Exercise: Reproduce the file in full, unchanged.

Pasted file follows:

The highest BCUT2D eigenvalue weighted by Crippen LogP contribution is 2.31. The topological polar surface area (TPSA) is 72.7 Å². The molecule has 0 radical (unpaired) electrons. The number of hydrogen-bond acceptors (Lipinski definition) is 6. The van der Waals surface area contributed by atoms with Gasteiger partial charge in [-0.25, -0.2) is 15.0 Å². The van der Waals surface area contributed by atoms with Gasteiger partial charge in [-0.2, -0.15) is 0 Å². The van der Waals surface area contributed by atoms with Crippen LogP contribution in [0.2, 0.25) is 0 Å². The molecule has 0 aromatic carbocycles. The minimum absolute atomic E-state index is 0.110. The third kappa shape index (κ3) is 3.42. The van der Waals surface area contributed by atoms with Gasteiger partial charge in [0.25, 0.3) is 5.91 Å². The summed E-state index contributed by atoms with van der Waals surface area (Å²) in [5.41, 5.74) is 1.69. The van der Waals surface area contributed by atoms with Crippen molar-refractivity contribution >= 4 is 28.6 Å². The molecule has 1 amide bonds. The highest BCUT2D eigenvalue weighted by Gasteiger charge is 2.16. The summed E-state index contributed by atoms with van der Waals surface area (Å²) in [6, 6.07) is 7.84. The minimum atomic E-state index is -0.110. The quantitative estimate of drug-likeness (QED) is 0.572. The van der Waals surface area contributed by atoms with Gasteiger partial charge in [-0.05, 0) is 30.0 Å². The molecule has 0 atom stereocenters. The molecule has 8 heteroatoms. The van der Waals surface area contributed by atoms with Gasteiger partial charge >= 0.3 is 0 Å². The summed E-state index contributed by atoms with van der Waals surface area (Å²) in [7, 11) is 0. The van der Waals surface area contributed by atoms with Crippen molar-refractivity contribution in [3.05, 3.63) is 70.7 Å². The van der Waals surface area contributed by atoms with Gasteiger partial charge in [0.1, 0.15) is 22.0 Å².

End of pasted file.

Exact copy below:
The highest BCUT2D eigenvalue weighted by Crippen LogP contribution is 2.31. The topological polar surface area (TPSA) is 72.7 Å². The molecule has 0 radical (unpaired) electrons. The number of hydrogen-bond acceptors (Lipinski definition) is 6. The van der Waals surface area contributed by atoms with Gasteiger partial charge in [-0.25, -0.2) is 15.0 Å². The van der Waals surface area contributed by atoms with Gasteiger partial charge in [-0.2, -0.15) is 0 Å². The van der Waals surface area contributed by atoms with Crippen LogP contribution in [0.2, 0.25) is 0 Å². The molecule has 0 aromatic carbocycles. The minimum absolute atomic E-state index is 0.110. The third kappa shape index (κ3) is 3.42. The van der Waals surface area contributed by atoms with Gasteiger partial charge in [0.25, 0.3) is 5.91 Å². The summed E-state index contributed by atoms with van der Waals surface area (Å²) in [5.41, 5.74) is 1.69. The van der Waals surface area contributed by atoms with Crippen molar-refractivity contribution >= 4 is 28.6 Å². The molecule has 1 amide bonds. The highest BCUT2D eigenvalue weighted by Gasteiger charge is 2.16. The summed E-state index contributed by atoms with van der Waals surface area (Å²) in [6, 6.07) is 7.84. The minimum atomic E-state index is -0.110. The quantitative estimate of drug-likeness (QED) is 0.572. The van der Waals surface area contributed by atoms with Gasteiger partial charge in [-0.05, 0) is 30.0 Å². The molecule has 0 atom stereocenters. The molecule has 8 heteroatoms. The van der Waals surface area contributed by atoms with Gasteiger partial charge >= 0.3 is 0 Å². The summed E-state index contributed by atoms with van der Waals surface area (Å²) in [7, 11) is 0. The van der Waals surface area contributed by atoms with Crippen molar-refractivity contribution in [3.05, 3.63) is 70.7 Å². The van der Waals surface area contributed by atoms with Gasteiger partial charge in [0.1, 0.15) is 22.0 Å².